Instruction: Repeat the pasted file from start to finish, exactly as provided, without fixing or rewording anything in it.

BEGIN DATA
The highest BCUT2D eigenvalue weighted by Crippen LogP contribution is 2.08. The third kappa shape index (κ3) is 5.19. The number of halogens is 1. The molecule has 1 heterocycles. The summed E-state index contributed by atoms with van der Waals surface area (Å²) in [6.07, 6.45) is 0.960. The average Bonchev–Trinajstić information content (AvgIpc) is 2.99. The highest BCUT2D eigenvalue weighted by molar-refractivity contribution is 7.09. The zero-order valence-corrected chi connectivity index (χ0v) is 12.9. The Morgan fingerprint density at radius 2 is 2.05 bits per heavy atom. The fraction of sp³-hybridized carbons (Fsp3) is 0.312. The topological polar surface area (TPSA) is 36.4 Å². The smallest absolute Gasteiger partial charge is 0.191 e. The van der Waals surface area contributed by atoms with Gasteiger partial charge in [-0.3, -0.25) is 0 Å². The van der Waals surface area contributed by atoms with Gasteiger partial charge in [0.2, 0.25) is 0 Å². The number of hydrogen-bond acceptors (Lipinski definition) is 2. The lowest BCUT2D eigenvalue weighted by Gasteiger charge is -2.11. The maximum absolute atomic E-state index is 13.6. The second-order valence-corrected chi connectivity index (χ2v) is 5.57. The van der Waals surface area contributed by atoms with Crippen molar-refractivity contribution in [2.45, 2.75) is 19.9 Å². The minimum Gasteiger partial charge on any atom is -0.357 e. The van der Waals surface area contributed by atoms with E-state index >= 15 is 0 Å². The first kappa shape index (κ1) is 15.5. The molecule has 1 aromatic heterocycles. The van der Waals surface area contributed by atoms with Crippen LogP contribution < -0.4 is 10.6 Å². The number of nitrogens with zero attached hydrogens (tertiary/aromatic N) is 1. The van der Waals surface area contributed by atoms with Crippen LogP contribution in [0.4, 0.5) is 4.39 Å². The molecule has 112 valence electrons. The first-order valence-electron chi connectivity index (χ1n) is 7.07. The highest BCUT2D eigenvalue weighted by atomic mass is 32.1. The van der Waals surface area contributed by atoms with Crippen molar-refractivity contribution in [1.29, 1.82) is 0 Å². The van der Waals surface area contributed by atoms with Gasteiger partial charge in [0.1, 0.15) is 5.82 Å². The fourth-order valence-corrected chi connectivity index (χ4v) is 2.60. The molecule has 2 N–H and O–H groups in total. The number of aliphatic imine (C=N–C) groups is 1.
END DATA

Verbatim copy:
The highest BCUT2D eigenvalue weighted by Crippen LogP contribution is 2.08. The third kappa shape index (κ3) is 5.19. The number of halogens is 1. The molecule has 1 heterocycles. The summed E-state index contributed by atoms with van der Waals surface area (Å²) in [6.07, 6.45) is 0.960. The average Bonchev–Trinajstić information content (AvgIpc) is 2.99. The highest BCUT2D eigenvalue weighted by molar-refractivity contribution is 7.09. The zero-order valence-corrected chi connectivity index (χ0v) is 12.9. The Morgan fingerprint density at radius 2 is 2.05 bits per heavy atom. The fraction of sp³-hybridized carbons (Fsp3) is 0.312. The topological polar surface area (TPSA) is 36.4 Å². The smallest absolute Gasteiger partial charge is 0.191 e. The van der Waals surface area contributed by atoms with Gasteiger partial charge in [-0.3, -0.25) is 0 Å². The van der Waals surface area contributed by atoms with Gasteiger partial charge in [0.2, 0.25) is 0 Å². The number of hydrogen-bond acceptors (Lipinski definition) is 2. The lowest BCUT2D eigenvalue weighted by Gasteiger charge is -2.11. The maximum absolute atomic E-state index is 13.6. The second-order valence-corrected chi connectivity index (χ2v) is 5.57. The van der Waals surface area contributed by atoms with Crippen molar-refractivity contribution in [2.45, 2.75) is 19.9 Å². The minimum Gasteiger partial charge on any atom is -0.357 e. The van der Waals surface area contributed by atoms with E-state index >= 15 is 0 Å². The first kappa shape index (κ1) is 15.5. The molecule has 1 aromatic heterocycles. The van der Waals surface area contributed by atoms with Crippen LogP contribution < -0.4 is 10.6 Å². The number of nitrogens with zero attached hydrogens (tertiary/aromatic N) is 1. The van der Waals surface area contributed by atoms with Crippen LogP contribution in [0.4, 0.5) is 4.39 Å². The molecule has 112 valence electrons. The first-order valence-electron chi connectivity index (χ1n) is 7.07. The highest BCUT2D eigenvalue weighted by atomic mass is 32.1. The van der Waals surface area contributed by atoms with Crippen molar-refractivity contribution in [1.29, 1.82) is 0 Å². The van der Waals surface area contributed by atoms with Gasteiger partial charge in [0.1, 0.15) is 5.82 Å². The fourth-order valence-corrected chi connectivity index (χ4v) is 2.60. The molecule has 2 N–H and O–H groups in total. The number of aliphatic imine (C=N–C) groups is 1.